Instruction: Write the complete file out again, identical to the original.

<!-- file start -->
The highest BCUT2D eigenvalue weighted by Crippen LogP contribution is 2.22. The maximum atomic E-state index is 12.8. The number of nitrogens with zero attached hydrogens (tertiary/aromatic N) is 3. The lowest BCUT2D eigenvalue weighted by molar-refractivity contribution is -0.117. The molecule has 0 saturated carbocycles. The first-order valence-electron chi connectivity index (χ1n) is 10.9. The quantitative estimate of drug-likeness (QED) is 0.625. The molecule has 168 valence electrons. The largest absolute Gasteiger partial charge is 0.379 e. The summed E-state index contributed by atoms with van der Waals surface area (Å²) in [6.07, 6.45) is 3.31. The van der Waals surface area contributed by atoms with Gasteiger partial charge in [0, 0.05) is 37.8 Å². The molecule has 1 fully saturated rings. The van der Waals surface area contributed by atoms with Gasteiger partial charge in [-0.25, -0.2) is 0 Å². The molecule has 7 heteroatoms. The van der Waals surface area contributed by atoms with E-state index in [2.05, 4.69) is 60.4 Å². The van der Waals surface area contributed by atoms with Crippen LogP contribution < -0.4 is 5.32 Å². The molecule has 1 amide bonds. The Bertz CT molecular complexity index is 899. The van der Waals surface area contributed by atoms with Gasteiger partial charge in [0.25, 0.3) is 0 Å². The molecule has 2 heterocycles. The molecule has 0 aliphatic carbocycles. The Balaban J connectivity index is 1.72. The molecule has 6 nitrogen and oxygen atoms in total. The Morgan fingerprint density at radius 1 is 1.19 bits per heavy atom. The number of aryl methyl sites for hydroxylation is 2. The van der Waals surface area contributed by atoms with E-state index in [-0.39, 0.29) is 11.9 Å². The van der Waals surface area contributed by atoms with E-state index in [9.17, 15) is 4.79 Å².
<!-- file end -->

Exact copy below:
The highest BCUT2D eigenvalue weighted by Crippen LogP contribution is 2.22. The maximum atomic E-state index is 12.8. The number of nitrogens with zero attached hydrogens (tertiary/aromatic N) is 3. The lowest BCUT2D eigenvalue weighted by molar-refractivity contribution is -0.117. The molecule has 0 saturated carbocycles. The first-order valence-electron chi connectivity index (χ1n) is 10.9. The quantitative estimate of drug-likeness (QED) is 0.625. The molecule has 168 valence electrons. The largest absolute Gasteiger partial charge is 0.379 e. The summed E-state index contributed by atoms with van der Waals surface area (Å²) in [6.07, 6.45) is 3.31. The van der Waals surface area contributed by atoms with Gasteiger partial charge in [0, 0.05) is 37.8 Å². The molecule has 1 fully saturated rings. The van der Waals surface area contributed by atoms with Gasteiger partial charge in [-0.25, -0.2) is 0 Å². The molecule has 7 heteroatoms. The van der Waals surface area contributed by atoms with E-state index in [2.05, 4.69) is 60.4 Å². The van der Waals surface area contributed by atoms with Crippen LogP contribution < -0.4 is 5.32 Å². The molecule has 1 amide bonds. The Bertz CT molecular complexity index is 899. The van der Waals surface area contributed by atoms with Gasteiger partial charge in [0.25, 0.3) is 0 Å². The molecule has 2 heterocycles. The molecule has 0 aliphatic carbocycles. The Balaban J connectivity index is 1.72. The molecule has 6 nitrogen and oxygen atoms in total. The Morgan fingerprint density at radius 1 is 1.19 bits per heavy atom. The number of aryl methyl sites for hydroxylation is 2. The van der Waals surface area contributed by atoms with E-state index in [-0.39, 0.29) is 11.9 Å². The van der Waals surface area contributed by atoms with E-state index in [9.17, 15) is 4.79 Å².